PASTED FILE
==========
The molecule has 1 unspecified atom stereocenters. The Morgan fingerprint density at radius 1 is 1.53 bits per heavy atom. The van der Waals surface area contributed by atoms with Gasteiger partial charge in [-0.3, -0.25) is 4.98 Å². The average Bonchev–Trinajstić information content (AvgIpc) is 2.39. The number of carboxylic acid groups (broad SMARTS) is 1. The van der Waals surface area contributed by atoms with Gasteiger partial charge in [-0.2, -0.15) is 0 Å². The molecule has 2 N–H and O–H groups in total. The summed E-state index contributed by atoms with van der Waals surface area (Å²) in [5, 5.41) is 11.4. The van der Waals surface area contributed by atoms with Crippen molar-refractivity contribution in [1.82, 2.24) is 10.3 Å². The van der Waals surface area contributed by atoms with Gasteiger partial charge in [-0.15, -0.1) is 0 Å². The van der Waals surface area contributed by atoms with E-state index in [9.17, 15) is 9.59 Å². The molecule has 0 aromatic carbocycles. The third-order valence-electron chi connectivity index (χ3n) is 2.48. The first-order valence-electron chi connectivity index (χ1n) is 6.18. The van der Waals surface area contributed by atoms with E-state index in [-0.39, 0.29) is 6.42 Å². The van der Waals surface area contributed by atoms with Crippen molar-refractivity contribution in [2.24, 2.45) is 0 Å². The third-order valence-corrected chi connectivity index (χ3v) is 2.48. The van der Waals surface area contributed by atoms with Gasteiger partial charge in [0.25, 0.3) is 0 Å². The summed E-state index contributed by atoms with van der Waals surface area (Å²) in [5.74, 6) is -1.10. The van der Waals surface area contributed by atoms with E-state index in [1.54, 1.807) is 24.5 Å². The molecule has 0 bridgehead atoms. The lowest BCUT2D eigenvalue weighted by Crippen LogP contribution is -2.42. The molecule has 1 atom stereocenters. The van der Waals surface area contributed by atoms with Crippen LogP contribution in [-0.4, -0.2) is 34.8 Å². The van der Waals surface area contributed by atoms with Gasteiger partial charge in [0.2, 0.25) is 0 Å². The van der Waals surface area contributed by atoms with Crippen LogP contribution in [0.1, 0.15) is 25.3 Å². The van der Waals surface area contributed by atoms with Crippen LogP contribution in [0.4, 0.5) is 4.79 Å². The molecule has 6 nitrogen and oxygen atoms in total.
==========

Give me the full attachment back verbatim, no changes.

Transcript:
The molecule has 1 unspecified atom stereocenters. The Morgan fingerprint density at radius 1 is 1.53 bits per heavy atom. The van der Waals surface area contributed by atoms with Gasteiger partial charge in [-0.3, -0.25) is 4.98 Å². The average Bonchev–Trinajstić information content (AvgIpc) is 2.39. The number of carboxylic acid groups (broad SMARTS) is 1. The van der Waals surface area contributed by atoms with Gasteiger partial charge in [-0.2, -0.15) is 0 Å². The molecule has 2 N–H and O–H groups in total. The summed E-state index contributed by atoms with van der Waals surface area (Å²) in [5, 5.41) is 11.4. The van der Waals surface area contributed by atoms with Crippen molar-refractivity contribution in [1.82, 2.24) is 10.3 Å². The van der Waals surface area contributed by atoms with Gasteiger partial charge in [-0.15, -0.1) is 0 Å². The van der Waals surface area contributed by atoms with E-state index in [9.17, 15) is 9.59 Å². The molecule has 0 aromatic carbocycles. The third-order valence-electron chi connectivity index (χ3n) is 2.48. The first-order valence-electron chi connectivity index (χ1n) is 6.18. The van der Waals surface area contributed by atoms with E-state index in [-0.39, 0.29) is 6.42 Å². The van der Waals surface area contributed by atoms with Crippen molar-refractivity contribution in [2.24, 2.45) is 0 Å². The third-order valence-corrected chi connectivity index (χ3v) is 2.48. The van der Waals surface area contributed by atoms with Gasteiger partial charge in [0.25, 0.3) is 0 Å². The summed E-state index contributed by atoms with van der Waals surface area (Å²) in [5.74, 6) is -1.10. The van der Waals surface area contributed by atoms with E-state index in [1.54, 1.807) is 24.5 Å². The molecule has 0 bridgehead atoms. The lowest BCUT2D eigenvalue weighted by Crippen LogP contribution is -2.42. The molecule has 1 atom stereocenters. The van der Waals surface area contributed by atoms with Crippen LogP contribution in [-0.4, -0.2) is 34.8 Å². The van der Waals surface area contributed by atoms with Gasteiger partial charge in [0.2, 0.25) is 0 Å². The van der Waals surface area contributed by atoms with Crippen LogP contribution in [0.1, 0.15) is 25.3 Å². The van der Waals surface area contributed by atoms with Crippen LogP contribution in [0.4, 0.5) is 4.79 Å². The molecule has 6 nitrogen and oxygen atoms in total.